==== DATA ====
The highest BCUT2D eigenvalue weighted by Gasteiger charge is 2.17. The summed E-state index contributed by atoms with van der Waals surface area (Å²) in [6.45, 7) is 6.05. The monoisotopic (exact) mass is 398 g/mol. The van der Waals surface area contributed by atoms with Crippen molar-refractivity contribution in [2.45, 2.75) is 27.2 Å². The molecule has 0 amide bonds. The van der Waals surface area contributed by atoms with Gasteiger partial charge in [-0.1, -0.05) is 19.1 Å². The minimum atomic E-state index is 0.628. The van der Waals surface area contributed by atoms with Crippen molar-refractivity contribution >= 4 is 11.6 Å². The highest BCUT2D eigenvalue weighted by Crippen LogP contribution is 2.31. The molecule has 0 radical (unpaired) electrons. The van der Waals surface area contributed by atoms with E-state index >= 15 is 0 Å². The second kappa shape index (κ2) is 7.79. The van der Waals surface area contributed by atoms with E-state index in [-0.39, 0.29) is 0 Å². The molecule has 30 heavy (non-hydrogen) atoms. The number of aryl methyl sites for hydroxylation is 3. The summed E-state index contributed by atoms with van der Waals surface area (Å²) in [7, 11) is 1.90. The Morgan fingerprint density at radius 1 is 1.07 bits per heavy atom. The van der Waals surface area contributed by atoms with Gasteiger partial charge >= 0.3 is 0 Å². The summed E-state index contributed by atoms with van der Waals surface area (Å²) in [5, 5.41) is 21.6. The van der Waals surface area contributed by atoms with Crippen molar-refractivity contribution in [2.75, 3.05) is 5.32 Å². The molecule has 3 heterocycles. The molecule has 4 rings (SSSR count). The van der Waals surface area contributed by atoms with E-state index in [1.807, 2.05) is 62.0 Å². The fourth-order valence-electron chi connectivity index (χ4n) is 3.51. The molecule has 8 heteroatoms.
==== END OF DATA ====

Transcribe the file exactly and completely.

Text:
The highest BCUT2D eigenvalue weighted by Gasteiger charge is 2.17. The summed E-state index contributed by atoms with van der Waals surface area (Å²) in [6.45, 7) is 6.05. The monoisotopic (exact) mass is 398 g/mol. The van der Waals surface area contributed by atoms with Crippen molar-refractivity contribution in [2.45, 2.75) is 27.2 Å². The molecule has 0 amide bonds. The van der Waals surface area contributed by atoms with Gasteiger partial charge in [-0.1, -0.05) is 19.1 Å². The minimum atomic E-state index is 0.628. The van der Waals surface area contributed by atoms with Crippen molar-refractivity contribution >= 4 is 11.6 Å². The highest BCUT2D eigenvalue weighted by Crippen LogP contribution is 2.31. The molecule has 0 radical (unpaired) electrons. The van der Waals surface area contributed by atoms with E-state index >= 15 is 0 Å². The second kappa shape index (κ2) is 7.79. The van der Waals surface area contributed by atoms with E-state index in [-0.39, 0.29) is 0 Å². The molecule has 30 heavy (non-hydrogen) atoms. The number of aryl methyl sites for hydroxylation is 3. The summed E-state index contributed by atoms with van der Waals surface area (Å²) in [7, 11) is 1.90. The Morgan fingerprint density at radius 1 is 1.07 bits per heavy atom. The van der Waals surface area contributed by atoms with Gasteiger partial charge >= 0.3 is 0 Å². The summed E-state index contributed by atoms with van der Waals surface area (Å²) in [5, 5.41) is 21.6. The van der Waals surface area contributed by atoms with Crippen molar-refractivity contribution in [2.75, 3.05) is 5.32 Å². The molecule has 3 heterocycles. The molecule has 4 rings (SSSR count). The van der Waals surface area contributed by atoms with E-state index in [1.807, 2.05) is 62.0 Å². The fourth-order valence-electron chi connectivity index (χ4n) is 3.51. The molecule has 8 heteroatoms.